A further embodiment is a system for automated forensic detection of digital works, comprising at least one reference work, at least one suspect work, an alignment section that performs temporal alignment and spatial registration between the reference work and the suspect work to produce a mapping of the reference work to the coordinate system of the suspect work, and a mark detection section for processing the mapped work and suspect work to calculate a similarity score between the suspect work and the reference work, wherein the alignment section and the mark detection section are computer programs operable on a computing device. The mark detection section performs at least one of patch correlation, temporal correlation, frame shift limiting, mark visibility weighting, edge detection, and frame scoring.

The method may include temporally aligning one or more sequences of the reference work and the copied work including calculating initial target frames, extracting video snippets around the frames with mark insertions, computing feature vectors, normalizing a sampling rate, and computing offset and quality indicators through phase correlation. In addition, calculating the initial target frames can comprise processing using a linear model based on the frame rates.

The features and advantages described herein are not all-inclusive and, in particular, many additional features and advantages will be apparent to one of ordinary skill in the art in view of the drawings, specification, and claims. Moreover, it should be noted that the language used in the specification has been principally selected for readability and instructional purposes, and not to limit the scope of the inventive subject matter.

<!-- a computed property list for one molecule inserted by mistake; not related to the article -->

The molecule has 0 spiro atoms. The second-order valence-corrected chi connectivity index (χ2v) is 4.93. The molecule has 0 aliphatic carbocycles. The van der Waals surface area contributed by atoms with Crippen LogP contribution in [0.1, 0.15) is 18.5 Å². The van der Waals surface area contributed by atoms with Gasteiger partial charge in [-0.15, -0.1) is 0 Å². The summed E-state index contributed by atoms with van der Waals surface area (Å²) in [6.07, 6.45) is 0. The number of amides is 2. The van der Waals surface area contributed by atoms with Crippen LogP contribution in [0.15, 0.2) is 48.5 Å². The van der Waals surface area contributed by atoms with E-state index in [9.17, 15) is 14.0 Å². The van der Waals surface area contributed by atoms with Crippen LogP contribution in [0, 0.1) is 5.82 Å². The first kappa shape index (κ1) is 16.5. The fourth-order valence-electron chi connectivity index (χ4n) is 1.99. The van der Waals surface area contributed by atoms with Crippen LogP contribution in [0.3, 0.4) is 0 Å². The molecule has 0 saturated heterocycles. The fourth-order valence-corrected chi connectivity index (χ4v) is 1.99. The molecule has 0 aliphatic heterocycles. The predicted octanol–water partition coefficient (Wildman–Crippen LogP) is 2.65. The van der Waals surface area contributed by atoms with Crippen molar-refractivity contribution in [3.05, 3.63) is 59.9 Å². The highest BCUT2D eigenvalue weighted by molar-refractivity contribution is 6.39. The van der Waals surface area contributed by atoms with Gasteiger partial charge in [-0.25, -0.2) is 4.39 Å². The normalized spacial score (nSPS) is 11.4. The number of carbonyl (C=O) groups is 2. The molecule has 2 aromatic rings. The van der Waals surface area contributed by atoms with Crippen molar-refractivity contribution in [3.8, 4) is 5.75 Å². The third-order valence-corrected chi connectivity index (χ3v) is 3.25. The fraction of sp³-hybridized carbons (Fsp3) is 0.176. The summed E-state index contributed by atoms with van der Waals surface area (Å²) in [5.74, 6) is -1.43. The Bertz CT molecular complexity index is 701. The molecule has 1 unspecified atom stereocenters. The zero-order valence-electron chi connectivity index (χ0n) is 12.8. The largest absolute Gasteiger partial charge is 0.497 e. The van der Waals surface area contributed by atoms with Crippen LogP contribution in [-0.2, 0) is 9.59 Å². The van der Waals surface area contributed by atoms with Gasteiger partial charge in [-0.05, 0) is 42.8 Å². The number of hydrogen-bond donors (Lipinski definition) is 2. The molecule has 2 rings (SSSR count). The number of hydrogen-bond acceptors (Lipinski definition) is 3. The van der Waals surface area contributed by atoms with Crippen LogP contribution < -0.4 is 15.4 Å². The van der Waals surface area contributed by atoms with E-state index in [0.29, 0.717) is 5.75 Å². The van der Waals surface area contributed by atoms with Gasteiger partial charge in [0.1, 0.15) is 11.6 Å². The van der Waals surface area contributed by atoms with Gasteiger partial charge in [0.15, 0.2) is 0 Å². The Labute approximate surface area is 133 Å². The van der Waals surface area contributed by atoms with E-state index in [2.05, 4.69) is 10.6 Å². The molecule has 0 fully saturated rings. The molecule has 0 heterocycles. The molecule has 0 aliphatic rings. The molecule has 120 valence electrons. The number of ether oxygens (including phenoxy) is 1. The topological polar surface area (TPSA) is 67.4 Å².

BRIEF DESCRIPTION OF THE DRAWINGS

FIG. 1 is a prior art diagram of content analysis processing.

FIG. 2 is a basic flowchart of system processing configured in accordance with one embodiment.

FIG. 3 is a basic system block diagram for forensic analysis configured in accordance with one embodiment.

FIG. 4 illustrates temporal alignments and spatial registration aspects in accordance with one embodiment.

FIG. 5 a-5 c graphically shows temporal alignment processing in accordance with one embodiment.

FIG. 6 illustrates mark detection processing in accordance with one embodiment.

FIG. 7 a-7 d graphically shows the mark detection analysis in accordance with one embodiment.

FIG. 8 illustrates edge detection processing in accordance with one embodiment.

FIG. 9 is a user interface screen that illustrates the analytical results of the forensic analysis in one embodiment.

FIG. 10 a-10 d shows some of the types of marks processed for forensics.

FIGS. 11 a and 11 b illustrates camcorder viewpoint processing.

DETAILED DESCRIPTION